Jamie Rentoul, who has died of cancer at the age of 50, was a distinguished civil servant. He joined the Department of Health as a fast-track recruit soon after leaving university, rising quickly to be at the centre of many of the biggest policy challenges facing the NHS, then ranging over domestic policy generally as director of the Prime Minister’s Strategy Unit under Tony Blair.
After a senior role at the Health Care Commission, the independent regulator that became the Care Quality Commission, he returned to the Health Department at director level, but his career was cut short by illness at the start of this year.
The youngest of four children, Rentoul was born in Bangalore in 1964, and lived there with his family until he was five. Photos and family memories celebrate a joyful childhood, including summer holidays in the hill town of Ooty.
On leave and on their return to the UK, the family spent wonderful summer holidays on the island of Iona throughout the rest of his childhood, yards from the beach. After Rentoul’s son Billy was born in 1998, Iona became the favourite holiday destination for the new generation. Rentoul’s ashes will be scattered there later this summer.
Academically accomplished, he went to King’s College, Cambridge, in 1983, winning an Exhibition to read Natural Sciences, securing a First in Part I despite a bout of glandular fever, and then securing the top First in the University in finals in Psychology. In 1995, he went to Stanford, California to study for an MBA, where again he shone.
He also stood out as a footballer, representing Cambridge in the Varsity match at Wembley in 1984 and 1985; he missed his third Blue in 1986 only through injury. An elegant and accomplished centre back, he played football with a powerfully competitive spirit that he never lost, whether on the pitch, tennis court, ski slope, football table, rock face or climbing wall.
He was the embodiment of unflappability. After Cambridge, Rentoul joined the then Department of Health and Social Security. At his final civil service selection board the panel stopped the interview to ask him if he was always this laid-back. Already a master of civil-service suaveness, Rentoul assured the panel that this was only possible because they had put him at his ease.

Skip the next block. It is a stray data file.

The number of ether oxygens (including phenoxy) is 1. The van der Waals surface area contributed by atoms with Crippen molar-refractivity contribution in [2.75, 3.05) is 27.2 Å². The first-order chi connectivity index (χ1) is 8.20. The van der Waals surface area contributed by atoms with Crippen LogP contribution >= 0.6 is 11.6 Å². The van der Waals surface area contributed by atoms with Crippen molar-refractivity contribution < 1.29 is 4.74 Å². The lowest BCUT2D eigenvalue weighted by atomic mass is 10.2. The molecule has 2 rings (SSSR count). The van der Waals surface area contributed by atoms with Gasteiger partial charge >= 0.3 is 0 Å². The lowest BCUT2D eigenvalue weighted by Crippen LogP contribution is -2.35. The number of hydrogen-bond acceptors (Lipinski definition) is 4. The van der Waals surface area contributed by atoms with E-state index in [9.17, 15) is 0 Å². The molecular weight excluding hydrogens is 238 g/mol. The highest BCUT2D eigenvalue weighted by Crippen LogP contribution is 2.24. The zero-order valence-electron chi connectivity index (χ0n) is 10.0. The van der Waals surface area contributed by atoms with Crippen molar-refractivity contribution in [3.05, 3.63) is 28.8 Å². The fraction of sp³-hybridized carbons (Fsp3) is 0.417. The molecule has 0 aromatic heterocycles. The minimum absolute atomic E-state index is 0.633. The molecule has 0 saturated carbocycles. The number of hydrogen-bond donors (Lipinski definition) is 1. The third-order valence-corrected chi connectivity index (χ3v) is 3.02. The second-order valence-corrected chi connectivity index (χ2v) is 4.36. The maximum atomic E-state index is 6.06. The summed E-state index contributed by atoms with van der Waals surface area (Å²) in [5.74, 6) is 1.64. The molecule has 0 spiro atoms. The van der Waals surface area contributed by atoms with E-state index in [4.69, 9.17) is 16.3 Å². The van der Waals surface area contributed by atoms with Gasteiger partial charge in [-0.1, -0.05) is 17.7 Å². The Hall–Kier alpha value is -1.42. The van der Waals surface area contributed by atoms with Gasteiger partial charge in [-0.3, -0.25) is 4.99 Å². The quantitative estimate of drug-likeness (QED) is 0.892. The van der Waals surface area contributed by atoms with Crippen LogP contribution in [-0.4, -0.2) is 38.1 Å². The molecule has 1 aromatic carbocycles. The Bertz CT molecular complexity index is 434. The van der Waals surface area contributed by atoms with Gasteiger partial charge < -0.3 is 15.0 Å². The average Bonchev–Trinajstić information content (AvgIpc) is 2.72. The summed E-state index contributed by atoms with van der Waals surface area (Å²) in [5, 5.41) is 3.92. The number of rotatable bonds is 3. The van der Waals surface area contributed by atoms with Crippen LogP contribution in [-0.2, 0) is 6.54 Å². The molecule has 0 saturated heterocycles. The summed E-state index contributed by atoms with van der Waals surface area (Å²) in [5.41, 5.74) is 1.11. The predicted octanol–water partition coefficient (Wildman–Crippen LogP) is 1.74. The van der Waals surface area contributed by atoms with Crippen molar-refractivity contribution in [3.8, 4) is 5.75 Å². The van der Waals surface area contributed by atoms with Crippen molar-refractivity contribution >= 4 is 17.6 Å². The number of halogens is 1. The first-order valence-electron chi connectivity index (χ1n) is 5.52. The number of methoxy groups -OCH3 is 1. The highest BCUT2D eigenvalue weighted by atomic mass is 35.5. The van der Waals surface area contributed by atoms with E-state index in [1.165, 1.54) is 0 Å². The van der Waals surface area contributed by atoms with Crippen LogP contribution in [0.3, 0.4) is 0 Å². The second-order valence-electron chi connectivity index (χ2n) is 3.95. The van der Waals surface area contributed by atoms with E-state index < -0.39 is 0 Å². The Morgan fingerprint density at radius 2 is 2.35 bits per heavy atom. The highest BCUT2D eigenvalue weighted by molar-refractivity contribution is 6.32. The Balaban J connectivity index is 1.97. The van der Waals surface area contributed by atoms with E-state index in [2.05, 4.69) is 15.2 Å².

He held a succession of increasingly senior jobs as a civil servant, working under John Moore, Kenneth Clarke, William Waldegrave and Virginia Bottomley as Secretaries of State for Health, in roles from speech writer to policy lead. He played a significant role in taking forward the legislation for tobacco control.
He spent more than 10 years on secondments from the Department; he joked that he was seeking a record for the longest period on the Department’s payroll without working for them. Under Tony Blair, Rentoul served for six years in the Cabinet Office, first as Deputy Head of the Performance and Innovation Unit and then as Executive Director of the Prime Minister’s Strategy Unit.
He was Head of Strategy at the Health Care Commission, and went on to become the first Director of Regulation and Strategy at the new Care Quality Commission. When he left the CQC in 2010 to return to the Department of Health, observers noted that the Commission was losing one of its best brains.
His final job was as Director of Health and Wellbeing at the Department of Health. It is a sad irony but a fitting tribute to Rentoul that in this role he commissioned a campaign to promote earlier detection of cancer. Throughout his career, he brought an unwavering commitment to making a difference. Colleagues remember him as a caring, supportive and inspiring leader and colleague, and a dedicated mentor.
Rentoul had a strong creative side. He met his wife Rowena in 1990 at a ceramics class at Morley College in Lambeth, where he was a skilled and prolific student. He was also an avid and accomplished photographer. He was a proud and loving father and husband and a supportive champion of Rowena’s career as a ceramic artist. When terminally ill, he completed an album of photos recalling the treehouse he and Billy designed and built together in their garden.
Rentoul was cherished as a friend by people who met him at all stages of his life. He was the central figure in a group of friends from university, who established and maintained close bonds that lasted over 30 years till his death. We all experienced a sense of fun and happiness when spending time with him, at big events and casual get-togethers.
Rentoul was always brilliant in debate, helped by his fearsomely strong memory. He was also fantastically kind and supportive to his friends at times of need. We looked up to him as a friend and as someone to turn to. I feel proud and grateful to have been a friend of his.
He is survived by his wife Rowena, son Billy, parents Robert and Mary, brother John – a journalist for The Independent – and sisters Sue and Brigid.
William James Rentoul, senior civil servant: born Bangalore, India 8 July 1964; married Rowena Brown (one son); died London 12 May 2015.Reuse content